Combatting Common Pests


In this Article...

A short guide with tips for dealing with common 'pests' found in the garden.

Growing your own vegetables is a rewarding and satisfying experience, but unfortunately, it can also attract unwanted pests. Many gardeners turn to chemical pesticides to protect their crops, but these can be harmful to the soil and your health. 

Luckily, there are natural techniques to combat pests in vegetable gardens that are just as effective and safe.

Companion planting

Companion planting is the practice of planting certain plants together to provide mutual benefits. Certain plants, such as marigolds, nasturtiums, and basil, can repel pests and attract beneficial insects like ladybugs and lacewings that eat pests. For example, planting marigolds around your tomatoes can help deter whiteflies and nematodes. By choosing the right companion plants, you can help protect your vegetables from pests naturally. 

Neem oil

Neem oil is a natural insecticide that is derived from the neem tree, it disrupts the pest’s feeding and breeding habits. To use neem oil, mix it with water and spray it on the affected plants.


Sometimes the best way to deal with pests is simply to pick them off by hand. This can be time-consuming, but it’s a natural and effective way to control pests. Check your plants regularly and remove any pests you find.

Row covers

Row covers are a physical barrier that can help protect your plants from pests. They can be made from lightweight fabrics or plastic and are placed over the plants to create a barrier between them and the pests; they are particularly effective against flying insects like moths and butterflies.

Crop rotation

Crop rotation is the practice of planting different crops in a different location each year. This can help prevent the build-up of pests and diseases in the soil. For example, planting beans in the same spot year after year can attract bean beetles, but rotating beans with other crops can help keep pests under control.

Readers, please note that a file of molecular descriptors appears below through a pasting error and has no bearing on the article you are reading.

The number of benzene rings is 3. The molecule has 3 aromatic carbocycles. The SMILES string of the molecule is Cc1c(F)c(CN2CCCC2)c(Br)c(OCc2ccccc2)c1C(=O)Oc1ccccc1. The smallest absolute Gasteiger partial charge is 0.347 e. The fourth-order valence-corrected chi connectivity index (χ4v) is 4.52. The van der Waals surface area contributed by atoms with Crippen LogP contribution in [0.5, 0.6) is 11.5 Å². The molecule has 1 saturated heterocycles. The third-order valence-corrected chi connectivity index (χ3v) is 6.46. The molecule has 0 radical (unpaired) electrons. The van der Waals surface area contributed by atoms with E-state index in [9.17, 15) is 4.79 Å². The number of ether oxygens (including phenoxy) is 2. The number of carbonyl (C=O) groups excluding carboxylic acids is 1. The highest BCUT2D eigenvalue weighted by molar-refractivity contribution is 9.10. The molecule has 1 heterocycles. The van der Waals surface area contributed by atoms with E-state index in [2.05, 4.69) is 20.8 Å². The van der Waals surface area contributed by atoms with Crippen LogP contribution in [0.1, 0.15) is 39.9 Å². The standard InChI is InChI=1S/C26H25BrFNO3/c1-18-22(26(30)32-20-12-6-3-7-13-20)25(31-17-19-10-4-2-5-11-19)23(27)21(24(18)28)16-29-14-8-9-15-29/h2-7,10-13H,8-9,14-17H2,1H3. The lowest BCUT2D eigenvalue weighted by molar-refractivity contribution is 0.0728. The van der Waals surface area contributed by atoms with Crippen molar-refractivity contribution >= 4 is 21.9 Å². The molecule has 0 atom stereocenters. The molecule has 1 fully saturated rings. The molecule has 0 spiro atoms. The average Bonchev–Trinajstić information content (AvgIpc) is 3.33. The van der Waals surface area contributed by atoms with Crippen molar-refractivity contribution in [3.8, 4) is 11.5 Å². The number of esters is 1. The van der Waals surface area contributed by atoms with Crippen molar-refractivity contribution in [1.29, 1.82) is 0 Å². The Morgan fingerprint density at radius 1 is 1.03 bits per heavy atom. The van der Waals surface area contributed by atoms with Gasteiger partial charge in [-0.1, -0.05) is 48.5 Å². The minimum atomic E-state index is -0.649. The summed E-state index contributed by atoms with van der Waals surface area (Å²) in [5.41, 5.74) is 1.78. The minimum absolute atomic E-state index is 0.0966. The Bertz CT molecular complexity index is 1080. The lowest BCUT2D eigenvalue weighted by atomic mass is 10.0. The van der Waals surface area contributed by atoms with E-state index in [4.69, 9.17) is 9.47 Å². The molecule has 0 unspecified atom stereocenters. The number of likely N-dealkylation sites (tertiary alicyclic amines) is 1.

Natural predators

Encourage natural predators like birds, ladybugs, and praying mantises to your garden. These insects eat pests and can help keep them under control. You can attract them by providing food and shelter. For example, planting a variety of plants and adding birdhouses and bug hotels can help attract beneficial insects.

Compost Heap

Building a good compost heap can also help prevent pest problems in your vegetable garden. Compost provides nutrients to your plants, making them healthier and more resistant to pests and diseases. It also improves the soil structure and encourages beneficial organisms like earthworms and microorganisms, which can help keep pests in check.

With these techniques in mind here are some specific tips to deal with the more common pests you may find in your garden or allotment.


Aphids are small, soft-bodied insects that suck the sap from plants. They can be green, black, brown, or pink and are often found on the undersides of leaves. To combat aphids, try spraying your plants with a mixture of water and dish soap. You can also introduce natural predators like ladybugs and lacewings, which feed on aphids.

Slugs and Snails

Slugs and snails can be a real problem in the garden, eating holes in your plants and leaving a slimy trail. To combat these pests, try placing copper tape around your garden beds or individual plants. Slugs and snails don’t like to touch copper, so they’ll avoid crossing the tape. They are also adverse to the scent of garlic, so consider growing garlic around your garden or making a garlic spray.

Cabbage Worms

Cabbage worms are the larvae of white butterflies and can be a real problem in the vegetable garden, eating holes in your cabbage, broccoli, and other brassicas. To combat these pests, try covering your plants with row covers or netting. You can also try introducing natural predators like parasitic wasps, which lay their eggs inside the cabbage worm larvae and kill them.

Carrot Flies

Carrot flies are small, black flies that lay their eggs in the soil around your carrot plants. The resulting larvae feed on the roots of the plants, causing them to wilt and die. To combat these pests, try planting your carrots in containers or raised beds, or covering them with mesh netting. You can also try interplanting your carrots with onions or chives, which deter the flies with their strong smell.

In conclusion, there are many natural ways to combat pests in your vegetable garden. By using companion planting, crop rotation, handpicking, natural predators, and organic sprays, you can keep pests under control without harming the environment or your health. Remember to be patient and persistent, as natural methods may take longer to show results, but they are worth it in the end. Happy gardening!

Share this article: